EU Sakharov Prize

Leyla Zana Waits Nine Years to Accept Award

She had to wait almost a decade for this moment, but on Thursday Leyla Zana was in Brussels to thank the European parliament for the Sakharov prize, awarded to her in 1995. By Deutsche Welle staff

She had to wait almost a decade for this moment, but on Thursday Leyla Zana was in Brussels to thank the European parliament for the Sakaharov prize, awarded to her in 1995.´By Deutsche Welle staff

photo: AP
Leyla Zana is seen by many Kurds as an icon of their cause

​​Kurdish human rights activist, Leyla Zana won the European Parliament's Sakharov freedom prize in 1995 for her peaceful work to advance human rights for the Kurdish minority in Turkey.

Then 34 years-old, she was unable to collect it, because she was imprisoned in Turkey for suspected ties to the outlawed Kurdistan Workers' Party, the PKK.

A Kurdish member of the Turkish parliament, Zana had been sentenced to 15 years in prison.

She had served ten years of that sentence before her release in June this year.

Widely seen as a prisoner of conscience, her release was viewed as a sign of Turkey's commitment to the legal and political reforms demanded by the European Union as terms of its accession. A court freed her under pressure from EU officials who said she had not received a fair trial. An appeals court is currently reviewing the case.

Implementation still 'cosmetic'

Speaking partly in Turkish and partly in Kurdish - a language whose public use was long banned in Turkey - Zana, a former pro-Kurdish lawmaker, called on Turkey Thursday for dialogue between cultures and greater rights for Turkey's minority Kurds.

"Violence has outlived its time," Zana told the European
Union assembly. "The language and method of solution of
our age is dialogue, compromise and peace. It is not 'die
and kill,' but 'live and let live'."

She said efforts to improve human rights in order to meet European Union criteria would otherwise be meaningless.

"Significant steps have certainly been taken towards democracy. But the implementation of these steps still seems cosmetic," Zana said. "The Copenhagen criteria must be implemented in essence and not just in words."

An uneasy relationship

The first Kurdish woman ever to serve in the Turkish parliament, Zana took her parliamentary oath in 1991. But when she insisted on speaking Kurdish, Turkey was outraged. She and three other lawmakers were later barred from the assembly. Then, in 1994, she was jailed for alleged ties to Kurdish separatists.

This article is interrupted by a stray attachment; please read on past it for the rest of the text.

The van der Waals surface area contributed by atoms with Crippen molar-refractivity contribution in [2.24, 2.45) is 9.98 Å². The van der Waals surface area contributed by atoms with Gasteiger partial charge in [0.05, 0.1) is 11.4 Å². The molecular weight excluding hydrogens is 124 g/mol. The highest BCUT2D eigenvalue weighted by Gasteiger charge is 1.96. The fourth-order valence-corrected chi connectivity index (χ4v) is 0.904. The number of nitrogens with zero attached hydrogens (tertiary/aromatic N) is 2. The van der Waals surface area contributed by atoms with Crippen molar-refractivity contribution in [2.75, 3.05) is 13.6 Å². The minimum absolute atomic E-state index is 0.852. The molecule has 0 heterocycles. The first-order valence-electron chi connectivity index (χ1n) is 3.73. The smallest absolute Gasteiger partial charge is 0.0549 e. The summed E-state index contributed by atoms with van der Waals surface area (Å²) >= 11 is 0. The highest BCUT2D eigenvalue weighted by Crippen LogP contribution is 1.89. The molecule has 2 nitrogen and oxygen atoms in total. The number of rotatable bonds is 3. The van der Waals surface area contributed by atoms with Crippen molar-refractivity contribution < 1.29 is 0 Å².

Over 30,000 people died in the early 1990s, when Kurdish rebels fought for an ethnic homeland in south-eastern Turkey.

Turkey's 12 million Kurds have long had an uneasy relationship with the Turkish state, which cracked down on Kurdish expressions of culture, fearful of separatist tendencies.

Although bans on Kurdish broadcasting and education have been largely lifted during Turkey's drive to join the EU, use of the language is still heavily regulated. Zana stressed Thursday that Ankara still has a long way ahead of it.

Resolving the Kurdish issue

In Brussels one week after the European Commission presented its opinion on whether Turkey has met the conditions for opening EU membership talks, she urged the Turkish government to remove restrictions on the Kurdish population.

"The Turkish government must put on its agenda the democratic solution to the Kurdish issue by giving it a proper name," she said.

"Everything that is not given a name and not defined is without identity," she argued. "Every living thing on earth has a name. It is only the Kurds who do not have a name," she told the 732-member assembly, which gave her speech a standing ovation.

"There is no reason for not defining the issue, and there is no reason for fearing dialogue and peace," she said. "The Kurds are firmly resolved to introduce a peaceful solution within Turkey's territories."

© DEUTSCHE WELLE/DW-WORLD.DE 2004

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